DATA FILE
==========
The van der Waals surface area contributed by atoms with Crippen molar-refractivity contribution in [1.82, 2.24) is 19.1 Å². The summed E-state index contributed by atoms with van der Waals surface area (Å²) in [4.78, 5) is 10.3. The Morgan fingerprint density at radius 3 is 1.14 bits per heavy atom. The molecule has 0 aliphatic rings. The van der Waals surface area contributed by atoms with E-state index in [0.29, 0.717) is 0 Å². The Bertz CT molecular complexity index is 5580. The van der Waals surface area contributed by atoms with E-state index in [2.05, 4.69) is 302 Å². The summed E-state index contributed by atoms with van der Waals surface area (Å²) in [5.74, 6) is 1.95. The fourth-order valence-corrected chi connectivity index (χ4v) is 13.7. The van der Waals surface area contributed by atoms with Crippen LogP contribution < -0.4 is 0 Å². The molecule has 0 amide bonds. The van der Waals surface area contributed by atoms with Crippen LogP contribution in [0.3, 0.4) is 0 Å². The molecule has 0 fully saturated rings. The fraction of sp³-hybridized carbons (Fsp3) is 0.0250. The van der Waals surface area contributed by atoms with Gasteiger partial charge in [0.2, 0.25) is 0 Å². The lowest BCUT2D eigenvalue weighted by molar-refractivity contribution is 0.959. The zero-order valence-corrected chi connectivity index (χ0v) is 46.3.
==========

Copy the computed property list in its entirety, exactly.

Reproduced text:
The van der Waals surface area contributed by atoms with Crippen molar-refractivity contribution in [1.82, 2.24) is 19.1 Å². The summed E-state index contributed by atoms with van der Waals surface area (Å²) in [4.78, 5) is 10.3. The Morgan fingerprint density at radius 3 is 1.14 bits per heavy atom. The molecule has 0 aliphatic rings. The van der Waals surface area contributed by atoms with E-state index in [0.29, 0.717) is 0 Å². The Bertz CT molecular complexity index is 5580. The van der Waals surface area contributed by atoms with E-state index in [2.05, 4.69) is 302 Å². The summed E-state index contributed by atoms with van der Waals surface area (Å²) in [5.74, 6) is 1.95. The fourth-order valence-corrected chi connectivity index (χ4v) is 13.7. The van der Waals surface area contributed by atoms with Crippen LogP contribution < -0.4 is 0 Å². The molecule has 0 amide bonds. The van der Waals surface area contributed by atoms with Crippen LogP contribution in [0.3, 0.4) is 0 Å². The molecule has 0 fully saturated rings. The fraction of sp³-hybridized carbons (Fsp3) is 0.0250. The van der Waals surface area contributed by atoms with Gasteiger partial charge in [0.2, 0.25) is 0 Å². The lowest BCUT2D eigenvalue weighted by molar-refractivity contribution is 0.959. The zero-order valence-corrected chi connectivity index (χ0v) is 46.3.